The average female is thirty-five to thirty-seven inches tall while the male is thirty to thirty-four inches. The wingspan of the females varies from seventy-nine to ninety inches and the male wingspan is seventy-two to eighty-five inches. The female weighs about twelve pounds and the male about nine pounds. Even though they appear to weigh more the feathers are very light and the eagle’s bones are hollow. Their skeleton actually weighs less than all of their feathers combined. They may not be considered the fastest fliers of the raptor family, but their ability to glide and soar for hours is a bonus while hunting and uses considerably less energy.
The tree that housed the eagle nest, which I observed for several years, was an enormous white pine. It was a tree large enough to hold the eagle’s huge nest, but a late spring blizzard was its nemesis and tore the nest with newly laid eggs from the tree. It uprooted many trees in the area and the eagles without a nest were unable to have a brood that year. I have learned that they have rebuilt in a nearby tree, but it isn’t as effortlessly viewed from the new site.
I had the opportunity to photograph a tree this month that is actually blooming in the midst of cold and snow. Our native small tree or shrub is known as Witch Hazel (Hamamelis virginiana) and produces four narrow strappy yellow petals in winter. The tree is deer tolerant and may be a wonderful addition to a woodland garden. I have had several friends ask me questions about this early bloomer that led me to do some interesting research. It seems the common name witch hazel comes from Old English “wiche” or “wice” that translates to pliant or bendable and “haesel” means of the pine family. Another interesting question was how is it pollinated in winter? The answer was a pleasant surprise and came from scientist and author Bernd Heinrich. After considerable research, he discovered that several Moths of the Owlet Family, that winter over, are the pollinators. By shivering they are capable of rising their body temperature as much as fifty degrees, their quest for food leads them to the blossoms of witch hazel they are satiated and the blooms are pollinated.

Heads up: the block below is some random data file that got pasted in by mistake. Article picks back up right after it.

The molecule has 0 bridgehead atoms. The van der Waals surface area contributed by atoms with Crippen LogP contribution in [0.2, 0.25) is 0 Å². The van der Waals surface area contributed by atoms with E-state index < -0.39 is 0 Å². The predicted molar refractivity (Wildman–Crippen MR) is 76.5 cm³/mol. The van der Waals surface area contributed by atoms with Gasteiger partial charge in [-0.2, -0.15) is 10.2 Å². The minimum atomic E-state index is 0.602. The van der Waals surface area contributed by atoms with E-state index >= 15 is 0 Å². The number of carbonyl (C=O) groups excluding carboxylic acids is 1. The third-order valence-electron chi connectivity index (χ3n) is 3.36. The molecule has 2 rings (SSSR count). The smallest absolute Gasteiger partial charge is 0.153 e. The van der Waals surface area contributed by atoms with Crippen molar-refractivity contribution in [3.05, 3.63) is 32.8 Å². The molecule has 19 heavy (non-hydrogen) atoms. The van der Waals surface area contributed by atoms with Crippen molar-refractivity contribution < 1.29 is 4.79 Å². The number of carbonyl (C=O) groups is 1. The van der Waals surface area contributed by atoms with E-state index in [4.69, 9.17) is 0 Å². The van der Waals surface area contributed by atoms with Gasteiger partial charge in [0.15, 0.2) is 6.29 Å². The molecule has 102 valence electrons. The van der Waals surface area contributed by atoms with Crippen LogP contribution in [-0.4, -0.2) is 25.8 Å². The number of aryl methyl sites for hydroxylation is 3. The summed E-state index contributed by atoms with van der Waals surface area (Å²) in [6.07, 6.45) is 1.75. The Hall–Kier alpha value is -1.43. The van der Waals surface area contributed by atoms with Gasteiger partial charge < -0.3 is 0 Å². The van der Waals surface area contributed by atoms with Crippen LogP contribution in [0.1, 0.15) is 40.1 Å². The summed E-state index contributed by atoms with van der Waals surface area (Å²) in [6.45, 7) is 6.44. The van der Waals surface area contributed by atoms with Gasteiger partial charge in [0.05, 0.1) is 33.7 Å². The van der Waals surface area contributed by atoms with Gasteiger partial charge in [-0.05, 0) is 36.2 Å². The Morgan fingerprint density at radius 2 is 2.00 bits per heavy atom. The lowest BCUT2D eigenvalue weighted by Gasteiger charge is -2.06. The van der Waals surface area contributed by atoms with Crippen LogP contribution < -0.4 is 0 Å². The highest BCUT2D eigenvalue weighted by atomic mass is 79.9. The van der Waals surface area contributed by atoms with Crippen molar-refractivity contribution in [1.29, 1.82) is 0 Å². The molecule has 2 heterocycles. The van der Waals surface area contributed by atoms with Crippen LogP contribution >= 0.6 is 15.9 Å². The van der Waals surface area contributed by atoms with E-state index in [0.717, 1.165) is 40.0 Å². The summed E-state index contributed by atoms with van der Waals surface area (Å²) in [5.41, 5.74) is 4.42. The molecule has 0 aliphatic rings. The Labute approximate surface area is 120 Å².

As a Professional Nature Photographer, Naturalist and Outdoor Educator, Joan Herrmann has been teaching and doing programs for Schools, Garden Clubs, Libraries, and Nature Centers, about 38 years. After moving from the Rochester area in 1995 she began her Photography business, Essence of Nature and also became a co-owner of The Artworks in Old Forge, New York. As a docent at Munson, Williams, Proctor Arts Institute, in Utica, New York she has been educating children and adults, for nineteen years.
In 2007 she began working with the Black River Outdoor Educational Program (BROEP) and in 2013 and 2014 did a week-long summer program at BROEP in conjunction with Mohawk Valley Community College (MVCC). Using her love of both nature and photography she created a Flora/Fauna outdoor educational program teaching students (ages 6 to 14) the joys of nature and creative photography skills.
Joan’s love of nature has been a lifelong study of Birds, Wildflowers, Mosses, Ferns, Trees, Amphibians, Reptiles, Grasses, Insects, Spiders, Tracks, Scat, and Galls. She has assisted in the cataloging of all trails used by the hiking Coaches and photographed and identified seasonal Flora.
Since October 2016 she has been writing a bimonthly nature column with Adirondack Express Newspaper. In October of 2019, she began a bi-monthly column with My Little Falls Newspaper. You may reach her at Jmphoto8442@gmail.com